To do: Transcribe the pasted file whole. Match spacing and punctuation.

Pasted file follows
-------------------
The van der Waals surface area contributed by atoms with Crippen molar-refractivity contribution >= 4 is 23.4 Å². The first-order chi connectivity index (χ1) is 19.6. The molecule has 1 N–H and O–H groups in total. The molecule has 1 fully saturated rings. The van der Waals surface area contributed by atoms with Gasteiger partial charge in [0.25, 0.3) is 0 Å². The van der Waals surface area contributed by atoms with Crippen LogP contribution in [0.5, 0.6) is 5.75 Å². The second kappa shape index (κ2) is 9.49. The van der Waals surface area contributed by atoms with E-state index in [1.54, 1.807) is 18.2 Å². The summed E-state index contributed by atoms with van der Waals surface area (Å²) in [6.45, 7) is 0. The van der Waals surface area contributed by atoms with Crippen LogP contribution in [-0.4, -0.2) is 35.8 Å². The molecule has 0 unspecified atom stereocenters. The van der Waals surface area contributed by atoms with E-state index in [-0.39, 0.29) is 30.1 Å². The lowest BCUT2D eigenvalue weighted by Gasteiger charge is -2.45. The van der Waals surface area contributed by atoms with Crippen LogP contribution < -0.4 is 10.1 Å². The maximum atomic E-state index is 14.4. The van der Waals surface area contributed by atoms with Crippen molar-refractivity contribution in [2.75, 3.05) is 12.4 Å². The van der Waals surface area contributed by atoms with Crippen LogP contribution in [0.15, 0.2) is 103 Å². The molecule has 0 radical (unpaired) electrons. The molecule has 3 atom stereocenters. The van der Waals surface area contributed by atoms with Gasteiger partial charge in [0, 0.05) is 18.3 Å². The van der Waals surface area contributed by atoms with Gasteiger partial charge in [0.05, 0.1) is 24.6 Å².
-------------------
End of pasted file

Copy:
The van der Waals surface area contributed by atoms with Crippen molar-refractivity contribution >= 4 is 23.4 Å². The first-order chi connectivity index (χ1) is 19.6. The molecule has 1 N–H and O–H groups in total. The molecule has 1 fully saturated rings. The van der Waals surface area contributed by atoms with Gasteiger partial charge in [0.25, 0.3) is 0 Å². The van der Waals surface area contributed by atoms with Crippen LogP contribution in [0.5, 0.6) is 5.75 Å². The second kappa shape index (κ2) is 9.49. The van der Waals surface area contributed by atoms with E-state index in [1.54, 1.807) is 18.2 Å². The summed E-state index contributed by atoms with van der Waals surface area (Å²) in [6.45, 7) is 0. The van der Waals surface area contributed by atoms with Crippen LogP contribution in [-0.4, -0.2) is 35.8 Å². The molecule has 0 unspecified atom stereocenters. The van der Waals surface area contributed by atoms with E-state index in [-0.39, 0.29) is 30.1 Å². The lowest BCUT2D eigenvalue weighted by Gasteiger charge is -2.45. The van der Waals surface area contributed by atoms with Crippen LogP contribution < -0.4 is 10.1 Å². The maximum atomic E-state index is 14.4. The van der Waals surface area contributed by atoms with Crippen molar-refractivity contribution in [2.75, 3.05) is 12.4 Å². The van der Waals surface area contributed by atoms with Crippen LogP contribution in [0.15, 0.2) is 103 Å². The molecule has 0 radical (unpaired) electrons. The molecule has 3 atom stereocenters. The van der Waals surface area contributed by atoms with Gasteiger partial charge in [0, 0.05) is 18.3 Å². The van der Waals surface area contributed by atoms with Gasteiger partial charge in [0.05, 0.1) is 24.6 Å².